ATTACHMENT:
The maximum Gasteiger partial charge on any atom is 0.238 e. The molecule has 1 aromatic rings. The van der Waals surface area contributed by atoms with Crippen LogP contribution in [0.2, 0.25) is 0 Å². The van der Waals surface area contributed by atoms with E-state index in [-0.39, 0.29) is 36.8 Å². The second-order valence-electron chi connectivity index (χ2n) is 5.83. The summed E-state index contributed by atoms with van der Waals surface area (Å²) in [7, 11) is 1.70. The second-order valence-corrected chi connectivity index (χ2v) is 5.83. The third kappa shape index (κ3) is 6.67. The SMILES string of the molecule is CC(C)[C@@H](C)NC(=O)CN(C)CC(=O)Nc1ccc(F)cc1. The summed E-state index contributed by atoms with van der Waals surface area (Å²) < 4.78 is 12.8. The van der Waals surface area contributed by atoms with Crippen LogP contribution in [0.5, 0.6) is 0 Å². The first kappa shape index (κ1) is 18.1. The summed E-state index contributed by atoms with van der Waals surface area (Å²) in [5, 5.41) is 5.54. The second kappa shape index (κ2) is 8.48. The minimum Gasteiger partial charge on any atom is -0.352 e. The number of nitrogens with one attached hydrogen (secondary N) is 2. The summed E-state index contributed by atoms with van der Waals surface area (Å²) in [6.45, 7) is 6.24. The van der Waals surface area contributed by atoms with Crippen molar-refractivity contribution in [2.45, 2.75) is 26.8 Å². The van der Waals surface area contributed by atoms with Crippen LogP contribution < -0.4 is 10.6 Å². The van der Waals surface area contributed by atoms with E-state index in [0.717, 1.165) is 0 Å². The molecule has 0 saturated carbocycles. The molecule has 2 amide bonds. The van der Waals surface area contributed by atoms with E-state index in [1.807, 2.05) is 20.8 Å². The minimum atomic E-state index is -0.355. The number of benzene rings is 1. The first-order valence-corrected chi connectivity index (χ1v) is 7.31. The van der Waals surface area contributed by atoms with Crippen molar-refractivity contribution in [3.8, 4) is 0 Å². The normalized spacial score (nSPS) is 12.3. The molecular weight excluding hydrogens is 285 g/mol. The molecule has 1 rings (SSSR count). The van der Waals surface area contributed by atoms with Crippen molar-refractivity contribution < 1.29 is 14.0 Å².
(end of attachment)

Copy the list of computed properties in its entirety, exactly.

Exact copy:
The maximum Gasteiger partial charge on any atom is 0.238 e. The molecule has 1 aromatic rings. The van der Waals surface area contributed by atoms with Crippen LogP contribution in [0.2, 0.25) is 0 Å². The van der Waals surface area contributed by atoms with E-state index in [-0.39, 0.29) is 36.8 Å². The second-order valence-electron chi connectivity index (χ2n) is 5.83. The summed E-state index contributed by atoms with van der Waals surface area (Å²) in [7, 11) is 1.70. The second-order valence-corrected chi connectivity index (χ2v) is 5.83. The third kappa shape index (κ3) is 6.67. The SMILES string of the molecule is CC(C)[C@@H](C)NC(=O)CN(C)CC(=O)Nc1ccc(F)cc1. The summed E-state index contributed by atoms with van der Waals surface area (Å²) < 4.78 is 12.8. The van der Waals surface area contributed by atoms with Crippen LogP contribution in [0.5, 0.6) is 0 Å². The first kappa shape index (κ1) is 18.1. The summed E-state index contributed by atoms with van der Waals surface area (Å²) in [5, 5.41) is 5.54. The second kappa shape index (κ2) is 8.48. The minimum Gasteiger partial charge on any atom is -0.352 e. The number of nitrogens with one attached hydrogen (secondary N) is 2. The summed E-state index contributed by atoms with van der Waals surface area (Å²) in [6.45, 7) is 6.24. The van der Waals surface area contributed by atoms with Crippen molar-refractivity contribution in [2.45, 2.75) is 26.8 Å². The van der Waals surface area contributed by atoms with Crippen LogP contribution < -0.4 is 10.6 Å². The van der Waals surface area contributed by atoms with E-state index in [0.717, 1.165) is 0 Å². The molecule has 0 saturated carbocycles. The molecule has 2 amide bonds. The van der Waals surface area contributed by atoms with E-state index in [1.807, 2.05) is 20.8 Å². The minimum atomic E-state index is -0.355. The number of benzene rings is 1. The first-order valence-corrected chi connectivity index (χ1v) is 7.31. The van der Waals surface area contributed by atoms with Crippen molar-refractivity contribution in [3.8, 4) is 0 Å². The normalized spacial score (nSPS) is 12.3. The molecular weight excluding hydrogens is 285 g/mol. The molecule has 1 rings (SSSR count). The van der Waals surface area contributed by atoms with Crippen molar-refractivity contribution < 1.29 is 14.0 Å².